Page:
Teach English in Poland2022-03-28T08:50:56+00:00

Teach English in Poland

Since joining the EU in 2004, Poland has been making a name for itself as one of Europe’s coolest travel destinations – and it’s not hard to see why. Safe, affordable and interesting, the country offers great appeal to those in pursuit of somewhere a bit different, but not too far from home.

The nation’s newfound status has pushed the government to officially recognize the importance of learning English. Now, to progress beyond basic schooling, everyone must pass an English test. So you can guess what’s coming next; demand for English teachers is growing.


How to Find a Job Teaching English in Poland

Anyone wishing to teach English in Poland will be pleased to know there is endless choice. Whether you want to work with children or adults, beginners or professionals, you’ll find something.

While the abundance of positions makes it easy to find suitable jobs, it’s not always straightforward. Unless you know the language or the local market, it can be hard to negotiate a good deal and set everything up for your move. To ensure you make it to Poland stress-free and prepared, we advise browsing our programs. Working with in-country experts, we ensure a well-paid position in a reputable school, as well as training and support if required.

Browse our programs and destinations to learn how we can help you get qualified and find a job teaching English in Poland.

teach english in gdansk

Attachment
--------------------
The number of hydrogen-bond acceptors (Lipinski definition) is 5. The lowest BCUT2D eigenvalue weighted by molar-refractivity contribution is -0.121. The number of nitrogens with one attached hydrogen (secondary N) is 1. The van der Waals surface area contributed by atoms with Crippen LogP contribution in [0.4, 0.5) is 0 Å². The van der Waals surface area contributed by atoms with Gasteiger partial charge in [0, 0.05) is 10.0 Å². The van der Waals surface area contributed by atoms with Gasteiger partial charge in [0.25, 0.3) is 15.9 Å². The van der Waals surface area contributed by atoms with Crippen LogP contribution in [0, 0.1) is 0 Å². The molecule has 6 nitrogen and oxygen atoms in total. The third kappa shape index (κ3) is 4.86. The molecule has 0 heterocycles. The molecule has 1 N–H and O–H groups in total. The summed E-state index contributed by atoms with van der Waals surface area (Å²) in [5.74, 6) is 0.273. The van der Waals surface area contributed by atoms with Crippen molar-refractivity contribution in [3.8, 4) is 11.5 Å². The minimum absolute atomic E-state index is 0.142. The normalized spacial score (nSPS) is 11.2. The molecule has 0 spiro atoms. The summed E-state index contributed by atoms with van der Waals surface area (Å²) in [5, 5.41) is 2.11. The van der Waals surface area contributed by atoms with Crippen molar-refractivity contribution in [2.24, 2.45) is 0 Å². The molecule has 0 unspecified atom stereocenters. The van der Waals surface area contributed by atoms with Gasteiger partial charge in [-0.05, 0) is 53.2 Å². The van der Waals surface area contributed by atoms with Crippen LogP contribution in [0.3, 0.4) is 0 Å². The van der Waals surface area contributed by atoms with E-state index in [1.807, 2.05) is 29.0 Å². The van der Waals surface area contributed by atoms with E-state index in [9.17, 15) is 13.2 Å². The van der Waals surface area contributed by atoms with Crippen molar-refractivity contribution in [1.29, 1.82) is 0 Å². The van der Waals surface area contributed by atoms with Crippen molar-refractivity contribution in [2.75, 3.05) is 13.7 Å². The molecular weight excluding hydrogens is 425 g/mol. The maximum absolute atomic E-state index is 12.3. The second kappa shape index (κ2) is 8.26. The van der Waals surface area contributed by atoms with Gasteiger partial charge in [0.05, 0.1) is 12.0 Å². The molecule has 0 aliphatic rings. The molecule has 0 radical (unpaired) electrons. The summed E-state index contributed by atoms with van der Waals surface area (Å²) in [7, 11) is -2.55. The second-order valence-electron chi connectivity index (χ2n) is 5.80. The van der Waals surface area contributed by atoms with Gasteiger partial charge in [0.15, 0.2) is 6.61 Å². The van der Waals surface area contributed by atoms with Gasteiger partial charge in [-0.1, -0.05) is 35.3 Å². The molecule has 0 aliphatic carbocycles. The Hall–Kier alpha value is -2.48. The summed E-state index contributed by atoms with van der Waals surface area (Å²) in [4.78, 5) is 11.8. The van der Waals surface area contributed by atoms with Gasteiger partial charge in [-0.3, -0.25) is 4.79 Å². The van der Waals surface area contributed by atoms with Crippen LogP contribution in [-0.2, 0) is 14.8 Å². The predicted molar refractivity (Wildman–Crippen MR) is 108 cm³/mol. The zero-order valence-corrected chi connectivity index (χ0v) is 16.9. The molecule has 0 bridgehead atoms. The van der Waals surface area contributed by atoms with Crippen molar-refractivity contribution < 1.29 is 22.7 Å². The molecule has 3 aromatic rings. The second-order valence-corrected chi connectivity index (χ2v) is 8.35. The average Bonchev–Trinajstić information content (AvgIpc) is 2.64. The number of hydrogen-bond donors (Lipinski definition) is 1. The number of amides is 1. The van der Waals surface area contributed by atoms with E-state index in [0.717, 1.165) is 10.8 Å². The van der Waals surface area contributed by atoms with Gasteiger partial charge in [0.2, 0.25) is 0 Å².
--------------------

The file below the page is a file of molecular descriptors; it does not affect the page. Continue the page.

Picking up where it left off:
Freelance Teaching Program

Combining the freedom of freelancing with the security that expert support provides, this is the ideal route for experienced teachers or seasoned adventurers. Ease your way onto the Polish ESL scene and start making an impact from day one.


Explore Our Locations in Poland



The Facts & Figures


Poland’s official language is Polish. It is spoken nationwide, though many Poles also speak a very good level of English, so you won’t have trouble getting by.

Geography & People

Located in Eastern Europe, Poland borders Germany and the Czech Republic among others. It has a population of around 40 million.


Poland has a moderate climate, with warm summers and cold winters. It rains quite a lot, but you can count on comfortable temperatures year-round.


What You Need to Know

Poland is taking Europe by storm with its hearty cuisine, quaint city centers and fascinating history. Here’s all you need to know about teaching English in this up-and-coming hotspot.

Entry Requirements

To teach in Poland, you will need to be a native English speaker and hold a TEFL or CELTA qualification. EEA citizens do not need a visa to work in Poland.

School Types

The main placement options are: bi-lingual kindergartens (Monday to Friday, regular school hours), teaching classes at private schools (mostly after school hours during weekdays), and teaching business to adults (daytime during weekdays, often done online).

Salary Expectations

While English teaching salaries in Poland don’t rival that of some places, they are more than livable. Expect either a contracted salary or an hourly wage.

Top Locations

Most English teaching positions are in the larger cities of Warsaw, Krakow and Gdansk. It’s possible to find jobs elsewhere – you may just need to look a little harder.

Teaching Hours

Weekly contracted teaching hours depend on your school type. Usually, kindergartens offer a contract for 40 hours, whereas private schools and business English schools offer part time hours of about 10-15 per week. If you get offered a part-time job, we look to line up more than one employer for you.

Things to watch out for

Generally, it’s not too hard to find a good position in Poland. As with anything, if an offer sounds too good to be true, it probably is.

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